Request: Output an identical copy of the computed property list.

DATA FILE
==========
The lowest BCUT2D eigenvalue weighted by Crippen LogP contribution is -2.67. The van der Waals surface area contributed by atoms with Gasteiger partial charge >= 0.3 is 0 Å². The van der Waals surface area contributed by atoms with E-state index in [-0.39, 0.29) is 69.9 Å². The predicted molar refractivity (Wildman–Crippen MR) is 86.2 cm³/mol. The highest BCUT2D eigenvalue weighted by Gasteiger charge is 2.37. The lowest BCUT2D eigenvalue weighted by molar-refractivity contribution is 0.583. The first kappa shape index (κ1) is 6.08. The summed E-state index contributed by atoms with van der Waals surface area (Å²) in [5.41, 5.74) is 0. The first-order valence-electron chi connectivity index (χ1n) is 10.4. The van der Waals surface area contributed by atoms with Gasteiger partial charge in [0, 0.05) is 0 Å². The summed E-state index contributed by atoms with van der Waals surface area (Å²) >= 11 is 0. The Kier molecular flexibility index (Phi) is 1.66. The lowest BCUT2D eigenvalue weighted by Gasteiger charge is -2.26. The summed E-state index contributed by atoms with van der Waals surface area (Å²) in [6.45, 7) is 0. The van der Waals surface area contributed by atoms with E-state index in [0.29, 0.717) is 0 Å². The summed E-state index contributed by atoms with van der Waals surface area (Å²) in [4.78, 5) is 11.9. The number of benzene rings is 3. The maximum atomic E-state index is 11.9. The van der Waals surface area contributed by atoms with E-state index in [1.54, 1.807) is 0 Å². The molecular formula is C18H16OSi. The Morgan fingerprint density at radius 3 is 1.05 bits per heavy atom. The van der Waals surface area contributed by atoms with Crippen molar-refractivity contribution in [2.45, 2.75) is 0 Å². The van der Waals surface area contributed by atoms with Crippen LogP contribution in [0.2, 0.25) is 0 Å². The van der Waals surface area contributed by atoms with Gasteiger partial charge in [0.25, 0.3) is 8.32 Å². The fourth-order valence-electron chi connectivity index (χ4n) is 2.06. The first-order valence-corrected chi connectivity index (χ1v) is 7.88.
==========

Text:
The lowest BCUT2D eigenvalue weighted by Crippen LogP contribution is -2.67. The van der Waals surface area contributed by atoms with Gasteiger partial charge >= 0.3 is 0 Å². The van der Waals surface area contributed by atoms with E-state index in [-0.39, 0.29) is 69.9 Å². The predicted molar refractivity (Wildman–Crippen MR) is 86.2 cm³/mol. The highest BCUT2D eigenvalue weighted by Gasteiger charge is 2.37. The lowest BCUT2D eigenvalue weighted by molar-refractivity contribution is 0.583. The first kappa shape index (κ1) is 6.08. The summed E-state index contributed by atoms with van der Waals surface area (Å²) in [5.41, 5.74) is 0. The first-order valence-electron chi connectivity index (χ1n) is 10.4. The van der Waals surface area contributed by atoms with Gasteiger partial charge in [0, 0.05) is 0 Å². The summed E-state index contributed by atoms with van der Waals surface area (Å²) >= 11 is 0. The Kier molecular flexibility index (Phi) is 1.66. The lowest BCUT2D eigenvalue weighted by Gasteiger charge is -2.26. The summed E-state index contributed by atoms with van der Waals surface area (Å²) in [6.45, 7) is 0. The van der Waals surface area contributed by atoms with E-state index in [0.29, 0.717) is 0 Å². The summed E-state index contributed by atoms with van der Waals surface area (Å²) in [4.78, 5) is 11.9. The number of benzene rings is 3. The maximum atomic E-state index is 11.9. The van der Waals surface area contributed by atoms with E-state index in [1.54, 1.807) is 0 Å². The molecular formula is C18H16OSi. The Morgan fingerprint density at radius 3 is 1.05 bits per heavy atom. The van der Waals surface area contributed by atoms with Crippen molar-refractivity contribution in [2.45, 2.75) is 0 Å². The van der Waals surface area contributed by atoms with Crippen LogP contribution in [0.2, 0.25) is 0 Å². The van der Waals surface area contributed by atoms with Gasteiger partial charge in [0.25, 0.3) is 8.32 Å². The fourth-order valence-electron chi connectivity index (χ4n) is 2.06. The first-order valence-corrected chi connectivity index (χ1v) is 7.88.